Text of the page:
• 3. J Saravanan et al Int. Journal of Engineering Research and Applications ISSN : 2248-9622, Vol. 3, Issue 6, Nov-Dec 2013, pp.1921-1926 www.ijera.com Where Ts: The switching period. D: The duty cycle. Thus, V0 is inversely proportional to (1-D). It obvious that the duty cycle, D, cannot be equal to 1 otherwise there would be no energy transfer to the output. Assuming a lossless circuit, then Pi=Po Ii Vi= I0 V0 (3) I0 (4) = (1-D) II Fig. (3) 4.1. CONVERSION MODES The DC/DC converter has two modes, a Continuous Conduction Mode (CCM) for efficient power conversion and Discontinuous Conduction Mode (DCM) for low power or stand-by operation. 4.1.1 CONTINUOUS CONDUCTION MODE Mode 1 (0 < t ≤ ton) Mode 1 begins when IGBT is switched on at t= 0 and terminates at t= ton. The equivalent circuit for the mode 1 is shown in Fig. 3.1 (a). The inductor current iL (t) is greater than zero and ramp up linearly. The inductor voltage is Vi. Where I0 : The average output current, Amp. Ii : The average input current, Amp. 4.1.2 DISCONTINUOUS CONDUCTION MODE If the current flowing through the inductor falls to zero before the next turn-on of the switching IGBT, then the boost converter is said to be operating in the discontinuous conduction mode. If we equate the integral of the inductor voltage as shown in Fig.3.2 (c) over one time period to zero, Fig.3.2 (a) Fig.3.1 (a) Fig.3.2 (b) Fig. 3.1 (b) Mode 2 (ton<t ≤ TS) Mode 2 begins when IGBT is switched off at t= ton and terminates at t= Ts. The equivalent circuit for mode 2 is shown in Fig. 3.1 (b). The inductor current decrease until the IGBT is turned on again during the next cycle. The voltage across the inductor in this period is Vi - V0. Vi ton+ (Vi - V0) toff = 0 (1) Where Vi : The input voltage. Vo : The average output voltage. ton : The on period of IGBT toff : The off period of IGBT Dividing both sides by Ts and rearranging items yield V0 T 1 = S = (2) Vi t off (1−D) www.ijera.com Fig.3.2 (c) (a) Mode 1 (0 < t ≤ ton) (b) Mode 2 (ton < t ≤ (D+D1)Ts (c) Mode 3 (D+D1)Ts<t ≤Ts ViD TS + (Vi-V0) D1 TS = 0 V0 Vi = I0 (5) D+D 1 (6) D1 D+D 1 II = (7) D From Fig.3.2 (c), the average input current, which is equal to the inductor current, is V Ii = i D Ts (D+D1) (8) 2L h 1923 | P a g e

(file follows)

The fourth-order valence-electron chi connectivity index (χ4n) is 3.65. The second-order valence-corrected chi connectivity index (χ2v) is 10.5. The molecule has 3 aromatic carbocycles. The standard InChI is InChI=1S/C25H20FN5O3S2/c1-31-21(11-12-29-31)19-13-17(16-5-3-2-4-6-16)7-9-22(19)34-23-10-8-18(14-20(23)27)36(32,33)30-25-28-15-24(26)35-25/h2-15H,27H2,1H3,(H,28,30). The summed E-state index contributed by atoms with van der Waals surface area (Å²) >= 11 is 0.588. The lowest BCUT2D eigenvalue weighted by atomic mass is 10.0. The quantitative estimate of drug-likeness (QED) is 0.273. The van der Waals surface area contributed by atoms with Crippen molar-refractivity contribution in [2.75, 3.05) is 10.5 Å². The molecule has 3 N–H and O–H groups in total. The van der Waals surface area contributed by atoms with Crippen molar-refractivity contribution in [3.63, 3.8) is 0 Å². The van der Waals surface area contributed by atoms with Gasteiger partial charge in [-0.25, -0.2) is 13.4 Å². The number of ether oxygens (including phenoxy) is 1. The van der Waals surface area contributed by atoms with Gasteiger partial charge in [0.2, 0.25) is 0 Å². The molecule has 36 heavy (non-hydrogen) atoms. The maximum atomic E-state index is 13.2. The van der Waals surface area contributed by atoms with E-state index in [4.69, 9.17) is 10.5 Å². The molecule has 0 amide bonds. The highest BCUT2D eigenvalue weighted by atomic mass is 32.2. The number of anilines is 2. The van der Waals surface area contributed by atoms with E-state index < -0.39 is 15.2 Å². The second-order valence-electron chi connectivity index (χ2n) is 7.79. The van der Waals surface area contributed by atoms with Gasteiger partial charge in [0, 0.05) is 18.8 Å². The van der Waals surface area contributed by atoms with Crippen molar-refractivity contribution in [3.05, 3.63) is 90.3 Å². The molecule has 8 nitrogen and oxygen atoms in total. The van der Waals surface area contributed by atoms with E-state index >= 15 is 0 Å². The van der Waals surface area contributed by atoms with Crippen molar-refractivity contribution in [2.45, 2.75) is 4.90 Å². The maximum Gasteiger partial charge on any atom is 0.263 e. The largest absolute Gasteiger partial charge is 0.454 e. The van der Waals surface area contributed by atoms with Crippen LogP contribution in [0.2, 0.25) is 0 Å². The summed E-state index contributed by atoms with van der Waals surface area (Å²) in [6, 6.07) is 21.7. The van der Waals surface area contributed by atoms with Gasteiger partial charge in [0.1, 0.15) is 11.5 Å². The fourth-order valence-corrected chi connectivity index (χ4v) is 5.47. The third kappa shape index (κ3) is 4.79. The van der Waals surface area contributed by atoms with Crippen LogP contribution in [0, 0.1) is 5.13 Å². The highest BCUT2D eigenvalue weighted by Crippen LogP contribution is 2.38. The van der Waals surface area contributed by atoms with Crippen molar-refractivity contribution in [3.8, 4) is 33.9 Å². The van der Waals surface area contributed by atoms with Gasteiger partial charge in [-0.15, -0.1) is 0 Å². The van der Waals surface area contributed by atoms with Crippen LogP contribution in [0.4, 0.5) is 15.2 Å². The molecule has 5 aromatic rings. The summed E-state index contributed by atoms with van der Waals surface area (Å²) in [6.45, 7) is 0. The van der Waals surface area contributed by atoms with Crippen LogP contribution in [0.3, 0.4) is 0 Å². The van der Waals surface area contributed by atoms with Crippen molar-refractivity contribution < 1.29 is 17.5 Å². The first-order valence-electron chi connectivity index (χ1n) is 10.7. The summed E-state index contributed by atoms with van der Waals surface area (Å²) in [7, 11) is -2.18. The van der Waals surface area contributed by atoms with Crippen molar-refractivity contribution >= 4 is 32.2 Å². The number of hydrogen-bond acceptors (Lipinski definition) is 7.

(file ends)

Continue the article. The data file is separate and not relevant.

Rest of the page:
• 4. J Saravanan et al Int. Journal of Engineering Research and Applications ISSN : 2248-9622, Vol. 3, Issue 6, Nov-Dec 2013, pp.1921-1926 Using above Equ in the foregoing equation yields V I0 = ( I Ts) DD1 (9) 2L b In practice, since V0 is held constant and D varies in response to variation in Vi, it is more useful to obtain the required duty cycle, D, as a function of load current for varies values of Vo/Vi. By using Eqns (6) and (9), we can determine that: D= [ 4 V0 ( 27 V i V0 Vi − 1) I0 I o ,aver ,max ]0.5 (10) The maximum average output current at the edge of continuous conduction and can be found by the following Equation. TsV0 Io,aver = D (1 − D)2 (11) 2L b The average output current has its maximum at D=1/3. 2 TsV0 Io,aver ,max = (12) 27 L b The critical inductance, Lbc, is defined as the inductance at the boundary edge between continuous and discontinuous modes and is defined as: Lbc = RD (1−D)2 (13) 2F s Where R: The resistive load FS: The switching frequency The switching frequency has been chosen arbitrarily to minimize the size of the boost inductor and limit the loss of the semiconductor device. At higher frequencies the switching losses in the IGBT increase, and therefore reduce the overall efficiency of the circuit. At lower frequencies the required output capacitance and boost inductor size increases, and the volumetric efficiency of the supply degrades. V. DESIGN PARAMETERS Im1 + nID4 › ILB2 (19) On the assumption that α is small, ID 4 and IL B 2 can be simplified as follows 2I ID4 = 0 (20) 1−D n+1 I ΔI 0 ILB2 = = LB (21) 1−D 2 From (20) and (21), the inequality (19) can be rewritten by 2nI 0 n+1 I 0 ΔI Im1 + › − LB (22) 1−D 1−D 2 Since Im1, I0 and ΔILB are all positive values, the inequality (22) is always satisfied for n›1.from (18) and (22) it can be seen that ZVS conditions for S1 and S2 are always satisfied. VI. SIMULATION CONCEPT The proposed converter produces 360V dc output voltage from a 24V dc input voltage. The 24V dc input voltage is fed from the dc input source. The 24V is passed through the base inductance Lb and then through the MOSFET switches S1 and S2. Through the switches it was fed through the transformer for the boosting action. Since the output of the transformer is ac, it is fed through the diode D1 and D2 for the rectifying action. Then finally the rectified voltage is given to the resistive load. The scope across the resistive load which is measured through the voltage and current measurement will provide the necessary graphs for the output voltage indicating a magnitude of 360V and the continuous output current. Similarly the scope across the switches will provide the voltage and current waveforms. VII. 5.1. Ripple current The input current ripple ΔILB can be written as DV T ΔILB = ILB1 – ILB2 = in s (14) www.ijera.com OUTPUT WAVEFORMS 7.1.Output voltage using PSIM LB To reduce the input current ripple ΔILB below a specific value I*, the inductor LB should satisfy the following condition: DV T LB › in s (15) I∗ 5.2. Voltage gain The voltage gain of the proposed converter is obtained by V0 V in = 1 1−D = nD 1−α D− α 2D−1 1−D+α 2D−1 (16) On the assumption that α is small the voltage gain is simplified as V0 1+n = (17) V in 1−D Fig.4 Figure (4) shows the output voltage waveform of a Power Simulator. 7.2. Output current using PSIM 5.3. ZVS Condition The ZVS condition for S2 is given by, Im2 + nID3 + ILB1 › 0 (18) From where, it can be seen that the ZVS of S2 is easily obtained. For ZVS of S1, the following condition should be satisfied: www.ijera.com 1924 | P a g e